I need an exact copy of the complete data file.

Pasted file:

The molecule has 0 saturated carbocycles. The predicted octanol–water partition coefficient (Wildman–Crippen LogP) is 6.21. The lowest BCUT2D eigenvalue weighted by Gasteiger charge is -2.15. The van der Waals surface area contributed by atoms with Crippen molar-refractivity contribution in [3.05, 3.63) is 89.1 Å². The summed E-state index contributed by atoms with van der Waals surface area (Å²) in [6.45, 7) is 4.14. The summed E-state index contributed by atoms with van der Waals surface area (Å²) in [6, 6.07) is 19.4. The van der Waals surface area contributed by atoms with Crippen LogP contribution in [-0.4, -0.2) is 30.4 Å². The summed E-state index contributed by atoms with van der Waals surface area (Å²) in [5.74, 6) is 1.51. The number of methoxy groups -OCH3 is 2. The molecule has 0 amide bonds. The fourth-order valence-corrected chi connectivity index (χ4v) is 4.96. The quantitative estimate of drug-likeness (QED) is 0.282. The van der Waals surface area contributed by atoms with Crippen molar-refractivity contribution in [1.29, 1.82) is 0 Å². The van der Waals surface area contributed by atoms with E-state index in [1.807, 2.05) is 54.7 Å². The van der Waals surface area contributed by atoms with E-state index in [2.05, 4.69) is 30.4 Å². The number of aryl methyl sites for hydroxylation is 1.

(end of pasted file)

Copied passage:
The molecule has 0 saturated carbocycles. The predicted octanol–water partition coefficient (Wildman–Crippen LogP) is 6.21. The lowest BCUT2D eigenvalue weighted by Gasteiger charge is -2.15. The van der Waals surface area contributed by atoms with Crippen molar-refractivity contribution in [3.05, 3.63) is 89.1 Å². The summed E-state index contributed by atoms with van der Waals surface area (Å²) in [6.45, 7) is 4.14. The summed E-state index contributed by atoms with van der Waals surface area (Å²) in [6, 6.07) is 19.4. The van der Waals surface area contributed by atoms with Crippen LogP contribution in [-0.4, -0.2) is 30.4 Å². The summed E-state index contributed by atoms with van der Waals surface area (Å²) in [5.74, 6) is 1.51. The number of methoxy groups -OCH3 is 2. The molecule has 0 amide bonds. The fourth-order valence-corrected chi connectivity index (χ4v) is 4.96. The quantitative estimate of drug-likeness (QED) is 0.282. The van der Waals surface area contributed by atoms with Crippen molar-refractivity contribution in [1.29, 1.82) is 0 Å². The van der Waals surface area contributed by atoms with E-state index in [1.807, 2.05) is 54.7 Å². The van der Waals surface area contributed by atoms with E-state index in [2.05, 4.69) is 30.4 Å². The number of aryl methyl sites for hydroxylation is 1.